RENO, Nev. (775 Times, NV Globe) – We’ve seen a good quantity of snow fall in our valley and the Sierras this winter, but what does that indicate for the rest of the season?
According to the National Weather Service, anything can still happen and it is too early to know. They did mention that this is the third consecutive year of a weak La Nia, which refers to cooler-than-normal sea surface temperatures in the Pacific Ocean. However, this early snowfall is a positive omen. It is hoped that this year’s dry January will not be repeated.
Flooding might also be an issue. However, cold storms following a dry fall might help decrease the risk.
Tim Bardsley, Service Hydrologist at NWS Reno, discussed how this snow will affect the drought.
“We did start with these storms pretty cold. We had a pretty dry October, so we put the snow down on pretty dry soil. That means we’ll lose some efficiency when we do start melting that snow to fill that soil moisture zone underneath the snowpack,” Bardsley said.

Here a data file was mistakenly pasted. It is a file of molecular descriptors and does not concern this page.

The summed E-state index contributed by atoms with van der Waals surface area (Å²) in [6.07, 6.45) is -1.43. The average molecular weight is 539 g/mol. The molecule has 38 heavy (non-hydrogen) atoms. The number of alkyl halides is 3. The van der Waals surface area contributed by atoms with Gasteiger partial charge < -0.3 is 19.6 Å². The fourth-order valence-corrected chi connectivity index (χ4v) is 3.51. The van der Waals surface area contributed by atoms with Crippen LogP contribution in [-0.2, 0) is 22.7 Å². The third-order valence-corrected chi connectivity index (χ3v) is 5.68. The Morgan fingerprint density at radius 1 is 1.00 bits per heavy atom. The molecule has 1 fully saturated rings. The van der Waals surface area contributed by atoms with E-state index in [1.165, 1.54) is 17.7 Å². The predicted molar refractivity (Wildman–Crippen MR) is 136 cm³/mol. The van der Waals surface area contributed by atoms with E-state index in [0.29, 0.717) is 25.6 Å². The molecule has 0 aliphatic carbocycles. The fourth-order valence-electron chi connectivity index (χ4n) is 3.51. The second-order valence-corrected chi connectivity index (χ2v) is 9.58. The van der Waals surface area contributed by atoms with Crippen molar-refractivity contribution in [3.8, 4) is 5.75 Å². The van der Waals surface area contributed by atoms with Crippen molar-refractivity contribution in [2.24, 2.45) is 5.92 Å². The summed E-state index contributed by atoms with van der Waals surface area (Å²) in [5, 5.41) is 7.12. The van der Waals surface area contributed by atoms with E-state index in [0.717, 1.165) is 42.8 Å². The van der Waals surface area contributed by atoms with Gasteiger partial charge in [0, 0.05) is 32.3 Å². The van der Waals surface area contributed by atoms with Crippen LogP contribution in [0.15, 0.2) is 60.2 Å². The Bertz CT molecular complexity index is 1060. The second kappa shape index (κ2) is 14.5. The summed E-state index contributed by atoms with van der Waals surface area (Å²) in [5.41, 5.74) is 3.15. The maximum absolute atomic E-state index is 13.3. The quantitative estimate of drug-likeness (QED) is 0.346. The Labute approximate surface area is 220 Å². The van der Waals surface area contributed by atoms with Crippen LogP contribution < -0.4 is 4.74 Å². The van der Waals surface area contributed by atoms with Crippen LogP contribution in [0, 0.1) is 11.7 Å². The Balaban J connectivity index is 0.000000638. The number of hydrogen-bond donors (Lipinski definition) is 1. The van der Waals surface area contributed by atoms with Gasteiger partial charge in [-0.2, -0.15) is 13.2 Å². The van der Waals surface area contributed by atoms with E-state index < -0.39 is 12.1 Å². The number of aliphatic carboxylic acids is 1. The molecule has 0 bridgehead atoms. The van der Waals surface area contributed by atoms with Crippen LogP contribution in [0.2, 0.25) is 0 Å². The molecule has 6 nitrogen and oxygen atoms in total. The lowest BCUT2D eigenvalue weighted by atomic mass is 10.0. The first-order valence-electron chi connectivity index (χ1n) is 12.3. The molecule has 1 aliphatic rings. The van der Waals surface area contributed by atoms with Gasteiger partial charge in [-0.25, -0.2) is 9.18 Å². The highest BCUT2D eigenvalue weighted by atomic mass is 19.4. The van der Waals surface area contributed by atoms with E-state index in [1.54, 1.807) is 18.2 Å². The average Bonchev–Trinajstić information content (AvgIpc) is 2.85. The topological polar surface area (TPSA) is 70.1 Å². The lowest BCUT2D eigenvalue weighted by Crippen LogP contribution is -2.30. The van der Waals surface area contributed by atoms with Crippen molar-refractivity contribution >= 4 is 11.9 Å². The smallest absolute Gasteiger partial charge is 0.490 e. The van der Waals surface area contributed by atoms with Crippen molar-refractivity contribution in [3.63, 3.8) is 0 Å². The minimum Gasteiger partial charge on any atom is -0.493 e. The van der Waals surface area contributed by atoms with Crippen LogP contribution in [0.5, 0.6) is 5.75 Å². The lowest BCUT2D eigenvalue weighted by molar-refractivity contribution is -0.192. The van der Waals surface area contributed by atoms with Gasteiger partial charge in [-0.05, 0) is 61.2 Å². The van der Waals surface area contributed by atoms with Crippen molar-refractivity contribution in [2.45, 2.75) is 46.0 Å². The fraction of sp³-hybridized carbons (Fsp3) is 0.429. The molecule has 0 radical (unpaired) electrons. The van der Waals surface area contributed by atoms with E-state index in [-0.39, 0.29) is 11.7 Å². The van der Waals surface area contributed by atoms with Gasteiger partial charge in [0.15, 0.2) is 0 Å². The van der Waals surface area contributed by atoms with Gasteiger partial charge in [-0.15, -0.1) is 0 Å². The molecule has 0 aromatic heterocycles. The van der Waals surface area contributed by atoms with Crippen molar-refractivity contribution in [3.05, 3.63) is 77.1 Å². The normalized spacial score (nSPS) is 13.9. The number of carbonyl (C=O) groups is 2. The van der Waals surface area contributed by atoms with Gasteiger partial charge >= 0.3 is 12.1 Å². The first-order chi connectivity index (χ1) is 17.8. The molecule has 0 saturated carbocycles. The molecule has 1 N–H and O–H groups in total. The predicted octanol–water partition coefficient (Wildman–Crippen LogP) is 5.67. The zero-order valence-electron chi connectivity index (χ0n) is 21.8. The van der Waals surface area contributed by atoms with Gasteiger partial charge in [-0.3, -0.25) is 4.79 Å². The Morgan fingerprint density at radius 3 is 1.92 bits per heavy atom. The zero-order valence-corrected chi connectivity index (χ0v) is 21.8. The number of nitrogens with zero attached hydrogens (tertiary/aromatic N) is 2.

NWS Meteorologist Amanda Young stated,
“It’s a good start. We are above average right now. We are kind of what we consider at the 90th percentile for the snowpack but we are only 10 days ahead of the curve in 10 days we can slide back into a 7 and 10 percentile.”
The NWS stated that our area requires a massive winter to break the three-year drought, or several near-average or slightly above-average years to gradually recover.
Click here for additional information about the weather and what to expect this season.
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